Write to them making clear you did not enter into a part-exchange agreement and that this isn’t some sort misunderstanding, but rather you only handed your car over to them because of the false statements they made.

If they refuse to refund you (I expect they will), I would get some further advice then issue a claim against them.

Q) I SUFFER from two chronic illnesses that cause extreme pain in the joints and muscles. However, my pain was well under control with the meds prescribed, allowing me to live as normal a life as possible.

Last year I was called into the doctors and informed that due to new evidence on pain medication, my meds would be cut by two-thirds.

Naturally I was unhappy with this and quoted the patients ­charter 2012 – ie. my right to refuse treatment I feel would be detrimental to my health.

Nothing worked and they proceeded to reduce my medication. I was finally asked to leave the practice, as the doctor-patient relationship had broken down.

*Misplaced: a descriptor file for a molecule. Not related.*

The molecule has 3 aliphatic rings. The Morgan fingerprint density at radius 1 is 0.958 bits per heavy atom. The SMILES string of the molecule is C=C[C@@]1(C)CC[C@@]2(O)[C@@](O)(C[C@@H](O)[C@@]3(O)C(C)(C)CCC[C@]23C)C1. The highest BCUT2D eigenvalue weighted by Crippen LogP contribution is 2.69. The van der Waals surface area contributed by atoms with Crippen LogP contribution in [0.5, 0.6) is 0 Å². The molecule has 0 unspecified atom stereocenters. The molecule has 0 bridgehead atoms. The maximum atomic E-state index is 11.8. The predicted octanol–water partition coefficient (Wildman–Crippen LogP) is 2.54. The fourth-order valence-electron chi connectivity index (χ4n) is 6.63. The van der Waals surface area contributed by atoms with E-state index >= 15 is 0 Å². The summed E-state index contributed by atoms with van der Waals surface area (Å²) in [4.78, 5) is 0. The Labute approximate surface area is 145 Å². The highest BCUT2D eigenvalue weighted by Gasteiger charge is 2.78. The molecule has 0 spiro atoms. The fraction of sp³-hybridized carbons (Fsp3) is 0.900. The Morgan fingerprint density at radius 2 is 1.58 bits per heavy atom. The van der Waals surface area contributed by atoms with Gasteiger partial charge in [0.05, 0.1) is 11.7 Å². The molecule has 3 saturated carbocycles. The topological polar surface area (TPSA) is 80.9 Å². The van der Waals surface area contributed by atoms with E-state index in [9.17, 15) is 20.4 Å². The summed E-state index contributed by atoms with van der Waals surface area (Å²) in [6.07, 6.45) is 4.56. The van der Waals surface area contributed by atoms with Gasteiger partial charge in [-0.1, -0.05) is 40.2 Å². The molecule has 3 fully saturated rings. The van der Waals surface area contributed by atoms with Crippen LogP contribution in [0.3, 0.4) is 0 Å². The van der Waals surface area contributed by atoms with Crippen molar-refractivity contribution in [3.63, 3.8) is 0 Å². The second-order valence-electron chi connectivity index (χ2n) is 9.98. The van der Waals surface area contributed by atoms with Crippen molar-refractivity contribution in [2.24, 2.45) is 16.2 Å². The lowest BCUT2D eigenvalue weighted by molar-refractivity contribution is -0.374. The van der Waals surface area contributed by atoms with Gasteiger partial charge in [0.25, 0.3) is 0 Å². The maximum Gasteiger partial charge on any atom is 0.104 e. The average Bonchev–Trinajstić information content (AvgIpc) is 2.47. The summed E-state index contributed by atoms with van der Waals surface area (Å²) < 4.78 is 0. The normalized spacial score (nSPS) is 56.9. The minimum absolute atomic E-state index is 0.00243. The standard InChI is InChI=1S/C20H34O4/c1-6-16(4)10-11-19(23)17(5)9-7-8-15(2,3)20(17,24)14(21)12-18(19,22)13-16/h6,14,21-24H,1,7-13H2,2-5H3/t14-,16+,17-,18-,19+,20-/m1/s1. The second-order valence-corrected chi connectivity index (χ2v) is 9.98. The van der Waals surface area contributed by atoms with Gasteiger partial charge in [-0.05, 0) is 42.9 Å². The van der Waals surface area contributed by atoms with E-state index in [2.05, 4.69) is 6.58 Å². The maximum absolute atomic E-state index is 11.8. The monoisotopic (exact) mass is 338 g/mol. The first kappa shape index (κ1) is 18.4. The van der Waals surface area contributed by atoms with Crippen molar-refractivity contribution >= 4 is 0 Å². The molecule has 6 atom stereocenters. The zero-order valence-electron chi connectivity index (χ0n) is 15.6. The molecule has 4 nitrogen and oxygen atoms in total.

The ombudsman proved unhelpful as due to Covid they couldn’t investigate as ­thoroughly as normal, and came to the ­conclusion that the practice had acted within NHS guidelines.

Now I spend days housebound, going from couch to bed in pain. Could I pursue this legally due to the downturn of my quality of life or is the ombudsman’s decision final?

Paul, Manchester

A) IT does sound to me that you’ve done everything you possibly can to force the NHS to prescribe you the medication you require.

And I’m afraid to say that in most cases like this, the ombudsman’s view is final.

However, I would urge you to get in touch with Citizens Advice as, depending on how the ombudsman reached their conclusion, you might be able to review this decision.

I must be clear, though, that this may be an uphill struggle.

Flight fright